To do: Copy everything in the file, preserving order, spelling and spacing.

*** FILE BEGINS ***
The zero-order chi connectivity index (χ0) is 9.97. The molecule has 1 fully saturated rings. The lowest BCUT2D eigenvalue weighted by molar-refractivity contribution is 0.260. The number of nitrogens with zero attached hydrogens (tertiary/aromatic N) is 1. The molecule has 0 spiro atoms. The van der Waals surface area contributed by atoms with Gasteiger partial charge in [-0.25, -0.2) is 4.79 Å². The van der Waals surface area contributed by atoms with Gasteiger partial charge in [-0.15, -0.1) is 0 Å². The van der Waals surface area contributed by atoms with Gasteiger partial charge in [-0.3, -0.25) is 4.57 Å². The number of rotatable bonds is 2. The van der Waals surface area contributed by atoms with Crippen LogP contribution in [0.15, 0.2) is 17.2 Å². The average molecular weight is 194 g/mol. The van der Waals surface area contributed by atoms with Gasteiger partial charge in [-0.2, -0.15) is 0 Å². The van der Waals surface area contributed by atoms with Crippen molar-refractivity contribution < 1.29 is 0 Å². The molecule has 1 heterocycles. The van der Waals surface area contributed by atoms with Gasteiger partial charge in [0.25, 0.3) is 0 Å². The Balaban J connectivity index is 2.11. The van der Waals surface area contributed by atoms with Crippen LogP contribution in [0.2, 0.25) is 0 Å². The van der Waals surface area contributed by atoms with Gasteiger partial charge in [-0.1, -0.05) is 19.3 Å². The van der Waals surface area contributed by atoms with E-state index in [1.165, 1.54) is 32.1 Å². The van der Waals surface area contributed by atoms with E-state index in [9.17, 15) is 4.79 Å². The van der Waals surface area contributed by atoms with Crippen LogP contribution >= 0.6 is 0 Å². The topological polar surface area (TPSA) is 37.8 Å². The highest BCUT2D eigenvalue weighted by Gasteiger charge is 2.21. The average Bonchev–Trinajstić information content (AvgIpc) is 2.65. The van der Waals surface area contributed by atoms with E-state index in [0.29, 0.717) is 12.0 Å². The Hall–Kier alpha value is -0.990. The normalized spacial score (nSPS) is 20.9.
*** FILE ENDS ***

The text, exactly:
The zero-order chi connectivity index (χ0) is 9.97. The molecule has 1 fully saturated rings. The lowest BCUT2D eigenvalue weighted by molar-refractivity contribution is 0.260. The number of nitrogens with zero attached hydrogens (tertiary/aromatic N) is 1. The molecule has 0 spiro atoms. The van der Waals surface area contributed by atoms with Gasteiger partial charge in [-0.25, -0.2) is 4.79 Å². The van der Waals surface area contributed by atoms with Gasteiger partial charge in [-0.15, -0.1) is 0 Å². The van der Waals surface area contributed by atoms with Gasteiger partial charge in [-0.3, -0.25) is 4.57 Å². The number of rotatable bonds is 2. The van der Waals surface area contributed by atoms with Crippen LogP contribution in [0.15, 0.2) is 17.2 Å². The average molecular weight is 194 g/mol. The van der Waals surface area contributed by atoms with Gasteiger partial charge in [-0.2, -0.15) is 0 Å². The van der Waals surface area contributed by atoms with Crippen molar-refractivity contribution < 1.29 is 0 Å². The molecule has 1 heterocycles. The van der Waals surface area contributed by atoms with Gasteiger partial charge in [0.25, 0.3) is 0 Å². The Balaban J connectivity index is 2.11. The van der Waals surface area contributed by atoms with Crippen LogP contribution in [0.2, 0.25) is 0 Å². The van der Waals surface area contributed by atoms with Gasteiger partial charge in [-0.1, -0.05) is 19.3 Å². The van der Waals surface area contributed by atoms with E-state index in [1.165, 1.54) is 32.1 Å². The van der Waals surface area contributed by atoms with E-state index in [9.17, 15) is 4.79 Å². The van der Waals surface area contributed by atoms with Crippen LogP contribution >= 0.6 is 0 Å². The topological polar surface area (TPSA) is 37.8 Å². The highest BCUT2D eigenvalue weighted by Gasteiger charge is 2.21. The average Bonchev–Trinajstić information content (AvgIpc) is 2.65. The van der Waals surface area contributed by atoms with E-state index in [0.29, 0.717) is 12.0 Å². The Hall–Kier alpha value is -0.990. The normalized spacial score (nSPS) is 20.9.